The second pasta is a new seasonal creation for n/naka: Santa Barbara spot prawn, prawn roe, uni and truffle spaghettini. Just when I thought the baby abalone pasta was the best plate in town, along comes this indescribably flavorful, balanced dish. This beautiful pasta is pretty much perfect on all fronts: Taste, texture, and execution. It is an instant California classic. Shrimp brains rule. Definitely a contender for BITE OF THE YEAR.


Dewazakura Izumi Judan “Tenth Degree” Ginjo Dry Sake… Pairs so well with Japanese beef!



Niku (beef course): Miyazaki A5 wagyu, with butterfly wood sorrel, squashini, carrot puree… Gorgeously marbled, luxurious Japanese beef, the way it should be enjoyed. As its name would suggest, squashini is a hydrid between squash and zucchini subspecies.


Sunomono: Tiger prawn on cucumber, vinegar gelée, yuzu sake…


Sushi: I looked really hard to find the faults within the sushi courses that others had written about of late. But I found none of them. There was precision in the knifework for the neta. I thought the shari was pearly; it was served at the pleasant temperature, and correctly packed. Maybe the management really took the recent criticisms to heart and made the appropriate changes. Kudos.

Tai, and maguro zuke… Perfectly aged tuna and nikiri profile.


Sayori, with finger lime “caviar” and cured egg miso, and botan ebi… The whimsical philosophical dichotomy of “decorated” versus “simple” is hereforth presented by Niki-san. Both achieve happiness on my palate.


Akamutsu, and ikura/bafun uni gunkan… The rosy seabass is very much having its moment as THE neta of choice amongst sushi cognoscenti.


Wataraigani temaki… Marking the end of the sushi portion of the meal. The nori was a bit limp (a rare misstep, but not a fatal one), but the shari shines through.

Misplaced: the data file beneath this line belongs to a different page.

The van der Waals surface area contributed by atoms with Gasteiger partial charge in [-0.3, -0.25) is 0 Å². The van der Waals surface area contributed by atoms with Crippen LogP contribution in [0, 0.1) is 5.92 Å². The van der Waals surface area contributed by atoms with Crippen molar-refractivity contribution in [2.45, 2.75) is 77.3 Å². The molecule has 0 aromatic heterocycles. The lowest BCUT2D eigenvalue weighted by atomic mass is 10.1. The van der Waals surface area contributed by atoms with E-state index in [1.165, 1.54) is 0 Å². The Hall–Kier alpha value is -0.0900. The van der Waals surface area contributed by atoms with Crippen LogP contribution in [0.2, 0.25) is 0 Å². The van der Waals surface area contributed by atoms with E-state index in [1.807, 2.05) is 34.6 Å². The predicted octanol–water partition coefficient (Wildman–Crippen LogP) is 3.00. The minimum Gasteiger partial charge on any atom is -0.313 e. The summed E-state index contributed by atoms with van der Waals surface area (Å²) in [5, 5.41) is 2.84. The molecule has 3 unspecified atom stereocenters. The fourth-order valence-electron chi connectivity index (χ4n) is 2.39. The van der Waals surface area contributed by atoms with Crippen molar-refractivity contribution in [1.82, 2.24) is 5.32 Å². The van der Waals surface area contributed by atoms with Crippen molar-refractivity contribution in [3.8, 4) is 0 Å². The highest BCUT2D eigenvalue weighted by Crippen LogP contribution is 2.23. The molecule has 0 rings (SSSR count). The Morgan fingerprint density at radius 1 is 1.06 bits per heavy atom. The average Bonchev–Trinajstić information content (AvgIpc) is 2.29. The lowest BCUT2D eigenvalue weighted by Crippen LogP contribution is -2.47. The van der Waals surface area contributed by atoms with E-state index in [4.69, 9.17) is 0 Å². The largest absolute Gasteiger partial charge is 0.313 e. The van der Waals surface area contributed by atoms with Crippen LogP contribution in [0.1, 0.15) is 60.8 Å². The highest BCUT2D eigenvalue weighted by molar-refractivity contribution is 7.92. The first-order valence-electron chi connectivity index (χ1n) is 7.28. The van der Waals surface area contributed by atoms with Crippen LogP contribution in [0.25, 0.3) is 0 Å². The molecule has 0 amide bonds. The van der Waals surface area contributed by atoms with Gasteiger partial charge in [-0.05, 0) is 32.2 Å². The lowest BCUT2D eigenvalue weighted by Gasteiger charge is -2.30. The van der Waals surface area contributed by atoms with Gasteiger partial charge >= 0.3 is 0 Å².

Asari daikon miso soup… Cleanses the palate as we prepare for…


Dessert time!!!


Sakura ice cream, plum juice shave ice, shiso leaf… Why Hello, you new flavor combination! Where have you been all my life?! This was SUPERB.


Matcha… Hers and his!


Blueberry sorbet with blackberry puree, cotton candy, sponge cake, crème Chantilly, mint cream, salted hojicha cream caramel panna cotta… Whoa. That blueberry shows some incredible intensity! The salted hojicha cream was a tad too salted, but it was easily countered by the fantastic caramel panna cotta!


Matcha chocolate truffle, rhubarb ganache… Birthday treat from the kitchen!



California pecan and chocolate petit fours… Keepin’ it local.


Digestif: Brachetto d’Acqui… From Piemonte. Slight, but handsomely sweet, much like Mona Lisa’s smile.


As is standard for n/naka, service was cordial while impeccable to the point of utmost professionalism. An unintentionally dropped utensil at a neighboring table took less than 10 seconds for a ninja-stealthy replacement to occur.

I gotta admit, when Chef Niki first announced last year that she’d re-vamp her original menu at n/naka and also change to mostly local suppliers, I was secretly concerned. I mean, who could beat Japan in sourcing for kaiseki ingredients? But through this glorious meal, Niki-san and Carole-san show us that it CAN be done. California yields excellent produce and seafood, and we Californians should be proud of that. There were some ingredients I’ve never had before (ice plant, agretti, and squashini, just to name a few). Much credit also goes to the team for execution. And, though seasonal in its offering, n/naka’s Santa Barbara spot prawn spaghettini dish is (dare I say it?) even better than its signature baby abalone spaghettini!

Easily, my spring dinner at n/naka was one of my best meals of the last few years, and in my book, this restaurant remains one of the top dining experiences in the United States.


3455 Overland Ave.
Los Angeles, CA 90034


That spot prawn dish makes me regret my decision.


What was the drink in the first glass with the Zensai? White Burgundy?

Great report. I went in early March (had an almost entirely different menu than you) and it was absolutely perfect.

It is certainly one of my favorite places (if not my favorite) in town.